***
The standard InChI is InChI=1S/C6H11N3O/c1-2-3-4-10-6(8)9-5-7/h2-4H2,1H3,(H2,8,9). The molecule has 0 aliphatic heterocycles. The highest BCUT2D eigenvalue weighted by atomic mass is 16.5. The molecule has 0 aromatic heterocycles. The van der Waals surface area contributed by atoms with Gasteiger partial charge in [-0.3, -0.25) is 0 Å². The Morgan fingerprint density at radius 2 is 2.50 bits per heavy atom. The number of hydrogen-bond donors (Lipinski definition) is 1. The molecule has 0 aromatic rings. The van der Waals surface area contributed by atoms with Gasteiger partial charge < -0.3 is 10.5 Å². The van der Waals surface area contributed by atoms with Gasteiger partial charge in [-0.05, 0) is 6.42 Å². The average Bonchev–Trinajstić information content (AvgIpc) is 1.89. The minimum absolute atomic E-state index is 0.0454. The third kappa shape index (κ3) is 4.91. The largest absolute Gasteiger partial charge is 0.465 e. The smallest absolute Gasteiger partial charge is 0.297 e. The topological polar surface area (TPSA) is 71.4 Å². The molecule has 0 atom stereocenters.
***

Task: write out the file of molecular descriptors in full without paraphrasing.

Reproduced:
The standard InChI is InChI=1S/C6H11N3O/c1-2-3-4-10-6(8)9-5-7/h2-4H2,1H3,(H2,8,9). The molecule has 0 aliphatic heterocycles. The highest BCUT2D eigenvalue weighted by atomic mass is 16.5. The molecule has 0 aromatic heterocycles. The van der Waals surface area contributed by atoms with Gasteiger partial charge in [-0.3, -0.25) is 0 Å². The Morgan fingerprint density at radius 2 is 2.50 bits per heavy atom. The number of hydrogen-bond donors (Lipinski definition) is 1. The molecule has 0 aromatic rings. The van der Waals surface area contributed by atoms with Gasteiger partial charge < -0.3 is 10.5 Å². The van der Waals surface area contributed by atoms with Gasteiger partial charge in [-0.05, 0) is 6.42 Å². The average Bonchev–Trinajstić information content (AvgIpc) is 1.89. The minimum absolute atomic E-state index is 0.0454. The third kappa shape index (κ3) is 4.91. The largest absolute Gasteiger partial charge is 0.465 e. The smallest absolute Gasteiger partial charge is 0.297 e. The topological polar surface area (TPSA) is 71.4 Å². The molecule has 0 atom stereocenters.